On each side of the blue crab shell are five legs, and each is modified to help the crab survive in its aquatic environment. The two back legs are paddle-shaped, and can rotate up to 40 times per minute to help the crab swim quickly through the water. The scientific name of the blue crab is Callinectes sapidus, which means "beautiful swimmer that is savory." I guess their name implies that they don't swim THAT quickly.

The three thin middle legs on each side help the crab walk along the bay bottom, which they do in a sideways motion. As they walk, blue crabs clear a path with the sharp spines that protrude laterally from the upper shell.

Blue crabs are most famous for their two front legs, which have adapted into impressive, powerful claws. The male crab, called "jimmies" by watermen, have blue claw tips, and females, called "sooks," have red tips. When threatened, blue crabs extend their claws in a defensive posture. There's no doubt that these weapons can inflict damage, as anyone who has suffered a painful crab pinch can attest.

In addition to the ten legs, two eyestalks and two sets of antennae protrude from the front of the shell. The eyestalks stick out so the crab can see forwards, backwards and sideways. The antennae pick up vibrations and sense chemicals in the water that help the crab find prey and avoid predators. The crab's mouth is located between the antennae, and has jaws that can hold and push food into the esophagus.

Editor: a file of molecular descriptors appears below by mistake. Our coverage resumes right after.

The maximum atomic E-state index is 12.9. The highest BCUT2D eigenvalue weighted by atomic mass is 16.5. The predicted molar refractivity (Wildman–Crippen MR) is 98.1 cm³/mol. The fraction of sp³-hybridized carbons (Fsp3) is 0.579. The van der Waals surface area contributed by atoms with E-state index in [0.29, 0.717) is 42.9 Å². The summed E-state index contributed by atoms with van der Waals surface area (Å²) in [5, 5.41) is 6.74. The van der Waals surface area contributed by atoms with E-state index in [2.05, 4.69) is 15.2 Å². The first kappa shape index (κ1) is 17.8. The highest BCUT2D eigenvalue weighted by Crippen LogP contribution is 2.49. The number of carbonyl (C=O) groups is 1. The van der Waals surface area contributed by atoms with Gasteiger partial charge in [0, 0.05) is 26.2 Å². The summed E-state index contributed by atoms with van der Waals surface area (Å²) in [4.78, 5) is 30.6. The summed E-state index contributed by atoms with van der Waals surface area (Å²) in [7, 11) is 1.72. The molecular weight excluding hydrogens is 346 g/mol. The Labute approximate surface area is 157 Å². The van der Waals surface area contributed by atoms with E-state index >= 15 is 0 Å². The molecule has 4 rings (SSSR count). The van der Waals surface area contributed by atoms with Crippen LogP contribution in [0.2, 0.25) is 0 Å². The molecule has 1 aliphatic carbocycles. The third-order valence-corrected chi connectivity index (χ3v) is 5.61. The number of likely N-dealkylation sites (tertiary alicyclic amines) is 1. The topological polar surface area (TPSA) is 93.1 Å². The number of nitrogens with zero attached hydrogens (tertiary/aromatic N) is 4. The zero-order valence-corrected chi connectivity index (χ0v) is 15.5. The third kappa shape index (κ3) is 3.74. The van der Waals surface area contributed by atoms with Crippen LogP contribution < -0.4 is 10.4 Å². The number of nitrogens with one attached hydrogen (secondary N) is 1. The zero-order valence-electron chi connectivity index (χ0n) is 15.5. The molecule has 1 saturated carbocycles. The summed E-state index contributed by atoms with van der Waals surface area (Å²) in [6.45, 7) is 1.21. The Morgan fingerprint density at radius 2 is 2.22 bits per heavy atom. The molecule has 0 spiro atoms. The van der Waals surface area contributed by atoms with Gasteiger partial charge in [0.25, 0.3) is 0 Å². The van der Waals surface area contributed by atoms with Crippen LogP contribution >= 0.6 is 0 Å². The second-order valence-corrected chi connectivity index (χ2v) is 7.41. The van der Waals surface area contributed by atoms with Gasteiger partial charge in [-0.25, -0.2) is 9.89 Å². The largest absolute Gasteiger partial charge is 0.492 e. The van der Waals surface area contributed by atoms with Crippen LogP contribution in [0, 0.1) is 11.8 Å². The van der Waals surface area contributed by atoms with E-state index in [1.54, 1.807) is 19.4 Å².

After you've separated the legs, claws, and carapace from the crab's body, you'll find the soft, fleshy parts protected by the hard exoskeleton. Gills help take up oxygen in the water, and the heart pumps oxygen-rich blood to the body tissues. The yellow substance known as "mustard" is the crab's hepatopancreas, the organ that filters impurities from the crab's blood.

The white meat found in the interior chambers along the back and sides of the crab is the muscle that moves the claws and legs. The most prized meat -- the jumbo lump -- is the muscle that moves the powerful swimming legs.

Each of these specialized adaptations helps the blue crab survive in our wild estuaries, where they are an important link in the food web. Blue crabs are both predator and prey. Their diet mostly consists of clams, which they dig up from the bay bottom and crack open with their claws. They also eat fish, worms, and crustaceans, including other blue crabs.